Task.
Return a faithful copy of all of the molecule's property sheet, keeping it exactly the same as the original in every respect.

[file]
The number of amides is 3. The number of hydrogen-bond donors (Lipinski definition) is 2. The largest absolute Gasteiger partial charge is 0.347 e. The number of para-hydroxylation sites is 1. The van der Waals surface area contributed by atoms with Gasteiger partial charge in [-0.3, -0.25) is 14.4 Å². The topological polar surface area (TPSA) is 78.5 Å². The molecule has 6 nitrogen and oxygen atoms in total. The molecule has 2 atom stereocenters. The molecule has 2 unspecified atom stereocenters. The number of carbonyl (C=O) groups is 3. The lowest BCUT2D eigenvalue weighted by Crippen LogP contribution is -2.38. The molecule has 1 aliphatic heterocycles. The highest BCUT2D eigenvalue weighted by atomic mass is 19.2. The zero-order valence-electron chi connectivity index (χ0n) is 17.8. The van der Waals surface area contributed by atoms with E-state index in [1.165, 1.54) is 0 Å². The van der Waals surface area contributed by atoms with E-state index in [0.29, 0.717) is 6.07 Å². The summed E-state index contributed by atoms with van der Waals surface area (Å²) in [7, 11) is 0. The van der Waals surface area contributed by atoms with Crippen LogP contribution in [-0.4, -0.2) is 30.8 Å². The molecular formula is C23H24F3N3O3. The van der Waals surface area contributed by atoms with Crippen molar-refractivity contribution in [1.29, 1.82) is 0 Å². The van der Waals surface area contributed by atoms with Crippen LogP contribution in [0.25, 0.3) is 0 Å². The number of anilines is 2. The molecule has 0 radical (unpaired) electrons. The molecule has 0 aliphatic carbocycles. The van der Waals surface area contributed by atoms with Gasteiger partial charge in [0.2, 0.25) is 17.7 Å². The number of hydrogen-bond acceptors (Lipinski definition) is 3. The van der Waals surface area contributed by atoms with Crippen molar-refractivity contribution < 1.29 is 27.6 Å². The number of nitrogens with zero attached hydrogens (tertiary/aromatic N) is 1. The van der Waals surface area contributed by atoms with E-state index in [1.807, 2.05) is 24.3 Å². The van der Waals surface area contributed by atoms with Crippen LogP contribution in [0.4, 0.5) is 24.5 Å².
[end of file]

The number of amides is 3. The number of hydrogen-bond donors (Lipinski definition) is 2. The largest absolute Gasteiger partial charge is 0.347 e. The number of para-hydroxylation sites is 1. The van der Waals surface area contributed by atoms with Gasteiger partial charge in [-0.3, -0.25) is 14.4 Å². The topological polar surface area (TPSA) is 78.5 Å². The molecule has 6 nitrogen and oxygen atoms in total. The molecule has 2 atom stereocenters. The molecule has 2 unspecified atom stereocenters. The number of carbonyl (C=O) groups is 3. The lowest BCUT2D eigenvalue weighted by Crippen LogP contribution is -2.38. The molecule has 1 aliphatic heterocycles. The highest BCUT2D eigenvalue weighted by atomic mass is 19.2. The zero-order valence-electron chi connectivity index (χ0n) is 17.8. The van der Waals surface area contributed by atoms with E-state index in [1.165, 1.54) is 0 Å². The van der Waals surface area contributed by atoms with E-state index in [0.29, 0.717) is 6.07 Å². The summed E-state index contributed by atoms with van der Waals surface area (Å²) in [7, 11) is 0. The van der Waals surface area contributed by atoms with Crippen LogP contribution in [-0.4, -0.2) is 30.8 Å². The molecular formula is C23H24F3N3O3. The van der Waals surface area contributed by atoms with Crippen molar-refractivity contribution in [1.29, 1.82) is 0 Å². The van der Waals surface area contributed by atoms with Crippen LogP contribution in [0.25, 0.3) is 0 Å². The number of anilines is 2. The molecule has 0 radical (unpaired) electrons. The molecule has 0 aliphatic carbocycles. The van der Waals surface area contributed by atoms with Gasteiger partial charge in [0.2, 0.25) is 17.7 Å². The number of hydrogen-bond acceptors (Lipinski definition) is 3. The van der Waals surface area contributed by atoms with Crippen molar-refractivity contribution < 1.29 is 27.6 Å². The number of nitrogens with zero attached hydrogens (tertiary/aromatic N) is 1. The van der Waals surface area contributed by atoms with E-state index in [1.807, 2.05) is 24.3 Å². The van der Waals surface area contributed by atoms with Crippen LogP contribution in [0.4, 0.5) is 24.5 Å².